If you’ve said that you’re like many other Americans who share a concern about the risk of coronary heart disease. But if you’ve never quite gotten around to doing something about it, keep reading. You’ll find answer to some of the most common questions that people have about cholesterol, and what you can do to control it. Happily, you’ll find that taking control of cholesterol is a lot easier and better tasting than you thought!
Why is cholesterol suddenly such a big deal?
If you’ve noticed that cholesterol has received increased attention over the past few decades, you’re right. In 1985, the National Heart, Lung, and Blood Institute of the National Institutes of Health launched the national Cholesterol Education Program (NCEP). The program’s goal is the reduction of illness and death from coronary heart disease (CHD) by reducing the number of Americans with high blood cholesterol. The impetus behind the NCEP was smoking-gun evidence that lowering high blood cholesterol reduces the risk of coronary heart disease. As a matter of fact, a one-percent decrease in cholesterol yields a two-percent decrease in the chance of a heart attack!
Surveys also indicated that neither physicians nor the general public were adequately informed about the relationship between cholesterol and CHD. This led to an aggressive strategy of public and professional education. So yes, you have been hearing more about cholesterol, because there’s a lot more to hear.
What is coronary heart disease?
Over time, cholesterol as well as other blood born substances deposits themselves on the interior walls of the coronary arteries. When this build-up restricts the flow of blood through the arteries, too little oxygen reaches the heart. At best, CHD victims suffer chest pain (angina); at worst, a deadly heart attack – the kind that accounts for 30 percent of nearly two million deaths in the United States each year.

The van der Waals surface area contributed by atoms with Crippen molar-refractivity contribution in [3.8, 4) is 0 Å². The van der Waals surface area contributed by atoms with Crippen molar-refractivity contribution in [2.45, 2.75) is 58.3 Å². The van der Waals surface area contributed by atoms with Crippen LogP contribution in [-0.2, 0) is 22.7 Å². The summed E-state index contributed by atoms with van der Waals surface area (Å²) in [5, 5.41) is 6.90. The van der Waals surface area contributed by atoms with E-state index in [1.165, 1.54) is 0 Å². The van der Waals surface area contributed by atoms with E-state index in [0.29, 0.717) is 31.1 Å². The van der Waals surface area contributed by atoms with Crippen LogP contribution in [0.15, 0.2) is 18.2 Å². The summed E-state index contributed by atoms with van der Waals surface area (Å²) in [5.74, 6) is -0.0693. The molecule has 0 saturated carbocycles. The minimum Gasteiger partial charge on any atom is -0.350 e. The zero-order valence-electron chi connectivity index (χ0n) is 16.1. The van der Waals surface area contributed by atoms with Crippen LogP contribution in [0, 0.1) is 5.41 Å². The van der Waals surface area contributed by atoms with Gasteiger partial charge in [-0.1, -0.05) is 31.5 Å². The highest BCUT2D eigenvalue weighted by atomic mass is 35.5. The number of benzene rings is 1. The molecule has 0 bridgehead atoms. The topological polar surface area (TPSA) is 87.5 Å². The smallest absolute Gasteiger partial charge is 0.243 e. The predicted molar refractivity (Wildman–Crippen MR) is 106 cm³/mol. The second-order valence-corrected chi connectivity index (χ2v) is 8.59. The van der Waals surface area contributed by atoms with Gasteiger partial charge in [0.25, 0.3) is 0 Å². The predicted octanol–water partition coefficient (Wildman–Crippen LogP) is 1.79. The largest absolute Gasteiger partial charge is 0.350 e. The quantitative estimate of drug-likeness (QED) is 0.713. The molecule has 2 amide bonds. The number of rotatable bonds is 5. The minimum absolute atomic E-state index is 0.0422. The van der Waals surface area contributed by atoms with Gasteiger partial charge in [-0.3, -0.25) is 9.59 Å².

While elevated levels of blood cholesterol seriously increase a person’s risk of CHD, tacking on smoking and high blood pressure, the other main risk factors, multiplies that risk.
How many Americans have high cholesterol?
The American Medical Association published these figures based on NCEP estimates: Thirty-six percent of Americans have cholesterol levels that are high enough to warrant being under the care of a physician. About 102 million Americans ages 20 years and older are candidates for medical advice and intervention for high levels of blood cholesterol.
On top of that, there are millions more who should take immediate steps to bring their blood cholesterol levels into the “desirable” range.
In other words, if your cholesterol level could stand some tinkering, you’ve got something in common with better than one-out-of-every-two Americans!
What role does age play?
If you are between the ages of 20 and 39, the likelihood is one-in-five that your cholesterol level is too high. That rate jumps to one-in-two between the ages of 40 and 59. Over the age of 60, there’s a 60-percent chance that you have a problem.
Should you be screened for high cholesterol?
If you’re over the age of 20 you should! The NCEP suggests that you have the test done at least once every five years.